Early in the life of this column I shared with my readers that I was well acquainted with David Duke. He was a student at LSU when I was running the ACLU chapter in Baton Rouge, and I had to defend his civil liberties on several occasions. (I won’t insult your civic intelligence by explaining the need to protect the rights of everyone in this country, including those whose views we despise.)
Duke came to mind when I viewed Spike Lee’s engaging new film “BlacKkKlansman.” As a character, Duke plays a prominent part. Then, when the film ends with some documentary footage from last year’s alt-right rally in Charlottesville, he appears in proper person excitedly proclaiming the new era for white supremacists that Trump’s presidency has supposedly inaugurated. That promise was a pipedream for Duke and, if Lee meant to alarm us about a return to the early 1970s, when the events of his film took place, he’s a poor observer of the political scene.
Duke ran for U.S. Senator in Louisiana in 2016, contemporaneously with Trump’s campaign. He garnered just over 3 percent of the votes cast. In contrast, when he ran for governor a quarter century before, he won almost 40 percent of the total vote, including 55 percent of the white vote.
It’s not just Duke who has a gift for attracting more media attention than his importance merits. I rightly predicted that the alt-right rally in D.C. last Sunday, marking the first anniversary of Unite the Right in Charlottesville, would be a non-event. The first rally, which mobilized about 1,000 racists of varying stripes — a paltry number for a national mobilization — had proved a disaster for the white supremacist movement. Greg Johnson, editor-in-chief of the alt-right website Counter-Currents, said the attendees were subsequently “doxxed (outed on-line), injured, arrested, harassed, fired from their jobs, shunned by their families, and in one case driven to suicide. ... [T]he movement has dramatically contracted due to poor leadership and strategically unsound activism like the Charlottesville rally.” A Washington Post-Kaiser Family Foundation poll conducted Jan. 24-Feb. 22, 2018 reported that 3 percent of Americans said they supported the white-nationalist movement. Even allowing for some respondents’ reluctance to own up to their true beliefs, that percentage is hardly alarming.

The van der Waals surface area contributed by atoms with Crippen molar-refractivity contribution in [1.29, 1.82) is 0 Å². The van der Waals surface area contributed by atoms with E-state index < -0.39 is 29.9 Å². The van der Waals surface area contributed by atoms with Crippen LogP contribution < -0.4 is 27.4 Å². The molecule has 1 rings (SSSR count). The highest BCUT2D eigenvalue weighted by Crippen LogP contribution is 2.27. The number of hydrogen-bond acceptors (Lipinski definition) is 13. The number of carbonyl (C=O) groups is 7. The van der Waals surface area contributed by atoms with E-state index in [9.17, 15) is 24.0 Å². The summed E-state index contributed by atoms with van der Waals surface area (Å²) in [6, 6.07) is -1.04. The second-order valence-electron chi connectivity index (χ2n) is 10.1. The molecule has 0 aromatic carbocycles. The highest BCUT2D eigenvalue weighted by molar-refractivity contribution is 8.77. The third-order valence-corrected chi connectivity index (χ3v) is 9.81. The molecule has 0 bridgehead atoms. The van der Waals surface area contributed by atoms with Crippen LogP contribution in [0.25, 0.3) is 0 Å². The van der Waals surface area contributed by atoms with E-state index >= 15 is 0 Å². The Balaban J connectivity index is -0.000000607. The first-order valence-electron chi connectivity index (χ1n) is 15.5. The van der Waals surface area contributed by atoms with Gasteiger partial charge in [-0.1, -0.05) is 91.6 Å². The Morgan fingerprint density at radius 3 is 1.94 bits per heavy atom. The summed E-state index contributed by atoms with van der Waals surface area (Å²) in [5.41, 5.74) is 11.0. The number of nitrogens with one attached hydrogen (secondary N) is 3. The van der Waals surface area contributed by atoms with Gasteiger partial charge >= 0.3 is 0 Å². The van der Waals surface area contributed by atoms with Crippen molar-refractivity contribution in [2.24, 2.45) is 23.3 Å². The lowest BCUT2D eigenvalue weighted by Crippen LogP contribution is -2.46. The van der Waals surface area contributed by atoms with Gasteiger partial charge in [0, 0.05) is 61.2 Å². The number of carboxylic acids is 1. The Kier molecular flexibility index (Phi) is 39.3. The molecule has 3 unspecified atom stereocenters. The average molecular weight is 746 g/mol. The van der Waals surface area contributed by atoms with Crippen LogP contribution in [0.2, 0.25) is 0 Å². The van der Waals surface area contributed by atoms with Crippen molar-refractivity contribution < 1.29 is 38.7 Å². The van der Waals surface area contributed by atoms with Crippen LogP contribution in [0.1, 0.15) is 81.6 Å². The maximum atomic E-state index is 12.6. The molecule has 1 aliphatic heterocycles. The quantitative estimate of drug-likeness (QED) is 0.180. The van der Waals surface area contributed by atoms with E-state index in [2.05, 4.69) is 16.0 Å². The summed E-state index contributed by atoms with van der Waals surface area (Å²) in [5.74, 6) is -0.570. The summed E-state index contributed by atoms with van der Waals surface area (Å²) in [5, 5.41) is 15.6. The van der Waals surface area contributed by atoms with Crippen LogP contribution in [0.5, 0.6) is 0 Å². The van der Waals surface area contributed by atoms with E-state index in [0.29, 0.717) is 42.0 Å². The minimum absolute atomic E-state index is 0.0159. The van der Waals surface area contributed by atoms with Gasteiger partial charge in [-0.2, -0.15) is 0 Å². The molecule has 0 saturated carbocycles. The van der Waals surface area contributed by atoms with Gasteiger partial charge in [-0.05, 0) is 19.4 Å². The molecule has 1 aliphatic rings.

Not long ago I was speaking at a party with an old leftist who insisted that nothing in this country has changed for black people. He wouldn’t give me a chance to cite any of the mountain of evidence to the contrary. The incident disturbed me for several reasons. First, it’s important to speak about such subjects as truthfully as we can. Second, it’s an insult to Medgar Evers, James Cheney, Michael Schwerner, Andrew Goodman, Viola Liuzzo, MLK, Malcolm X and the many others who gave their lives for racial justice. Third, it implies that such movements are useless, which if we believed, would assure that nothing ever will change for the better.
Change for the better means not letting ourselves get distracted. The primary racial outrage in this country is the treatment of blacks by the criminal justice system, one of the more powerful foci of “BlacKkKlansman.” Today it’s not Klansmen, but cops, prosecutors, judges and prison personnel who routinely oppress blacks, often oblivious to their own bias. That’s a story the media ought to cover continuously. Apparently, they think David Duke makes better copy. Or maybe they know it’s politically safe to criticize him.
Herb Rothschild’s column appears in the Tidings every Saturday.